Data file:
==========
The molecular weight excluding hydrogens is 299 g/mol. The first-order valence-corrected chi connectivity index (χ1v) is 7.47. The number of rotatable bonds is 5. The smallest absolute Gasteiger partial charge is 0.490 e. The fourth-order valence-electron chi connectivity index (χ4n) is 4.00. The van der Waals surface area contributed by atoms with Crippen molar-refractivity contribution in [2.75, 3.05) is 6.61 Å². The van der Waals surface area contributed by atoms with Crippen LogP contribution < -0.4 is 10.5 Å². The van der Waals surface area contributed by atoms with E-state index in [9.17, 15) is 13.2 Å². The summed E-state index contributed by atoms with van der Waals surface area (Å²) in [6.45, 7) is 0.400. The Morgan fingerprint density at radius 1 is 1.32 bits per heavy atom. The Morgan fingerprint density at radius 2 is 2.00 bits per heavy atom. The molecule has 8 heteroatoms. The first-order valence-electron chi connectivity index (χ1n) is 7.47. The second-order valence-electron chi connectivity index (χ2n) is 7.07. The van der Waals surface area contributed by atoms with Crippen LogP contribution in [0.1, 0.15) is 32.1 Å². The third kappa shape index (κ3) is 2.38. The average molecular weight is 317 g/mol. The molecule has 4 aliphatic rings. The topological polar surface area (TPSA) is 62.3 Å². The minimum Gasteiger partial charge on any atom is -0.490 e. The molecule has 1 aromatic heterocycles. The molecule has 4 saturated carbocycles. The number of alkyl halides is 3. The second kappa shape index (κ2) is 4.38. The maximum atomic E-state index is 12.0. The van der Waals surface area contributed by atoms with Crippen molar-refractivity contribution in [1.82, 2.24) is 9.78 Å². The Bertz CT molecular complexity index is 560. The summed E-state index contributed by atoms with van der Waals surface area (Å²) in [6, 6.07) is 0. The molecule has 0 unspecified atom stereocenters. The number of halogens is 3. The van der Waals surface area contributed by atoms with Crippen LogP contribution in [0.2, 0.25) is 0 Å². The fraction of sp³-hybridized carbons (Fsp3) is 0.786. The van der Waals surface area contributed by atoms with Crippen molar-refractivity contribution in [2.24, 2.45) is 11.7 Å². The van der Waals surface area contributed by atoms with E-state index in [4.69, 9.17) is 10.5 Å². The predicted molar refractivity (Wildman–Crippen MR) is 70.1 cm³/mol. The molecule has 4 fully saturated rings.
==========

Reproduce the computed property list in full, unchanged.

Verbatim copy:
The molecular weight excluding hydrogens is 299 g/mol. The first-order valence-corrected chi connectivity index (χ1v) is 7.47. The number of rotatable bonds is 5. The smallest absolute Gasteiger partial charge is 0.490 e. The fourth-order valence-electron chi connectivity index (χ4n) is 4.00. The van der Waals surface area contributed by atoms with Crippen molar-refractivity contribution in [2.75, 3.05) is 6.61 Å². The van der Waals surface area contributed by atoms with Crippen LogP contribution < -0.4 is 10.5 Å². The van der Waals surface area contributed by atoms with E-state index in [9.17, 15) is 13.2 Å². The summed E-state index contributed by atoms with van der Waals surface area (Å²) in [6.45, 7) is 0.400. The Morgan fingerprint density at radius 1 is 1.32 bits per heavy atom. The Morgan fingerprint density at radius 2 is 2.00 bits per heavy atom. The molecule has 8 heteroatoms. The first-order valence-electron chi connectivity index (χ1n) is 7.47. The second-order valence-electron chi connectivity index (χ2n) is 7.07. The van der Waals surface area contributed by atoms with Crippen LogP contribution in [0.1, 0.15) is 32.1 Å². The third kappa shape index (κ3) is 2.38. The average molecular weight is 317 g/mol. The molecule has 4 aliphatic rings. The topological polar surface area (TPSA) is 62.3 Å². The minimum Gasteiger partial charge on any atom is -0.490 e. The molecule has 1 aromatic heterocycles. The molecule has 4 saturated carbocycles. The number of alkyl halides is 3. The second kappa shape index (κ2) is 4.38. The maximum atomic E-state index is 12.0. The van der Waals surface area contributed by atoms with Crippen molar-refractivity contribution in [1.82, 2.24) is 9.78 Å². The Bertz CT molecular complexity index is 560. The summed E-state index contributed by atoms with van der Waals surface area (Å²) in [6, 6.07) is 0. The molecule has 0 unspecified atom stereocenters. The number of halogens is 3. The van der Waals surface area contributed by atoms with Crippen LogP contribution in [0.2, 0.25) is 0 Å². The fraction of sp³-hybridized carbons (Fsp3) is 0.786. The van der Waals surface area contributed by atoms with Crippen molar-refractivity contribution in [2.24, 2.45) is 11.7 Å². The van der Waals surface area contributed by atoms with E-state index in [4.69, 9.17) is 10.5 Å². The predicted molar refractivity (Wildman–Crippen MR) is 70.1 cm³/mol. The molecule has 4 fully saturated rings.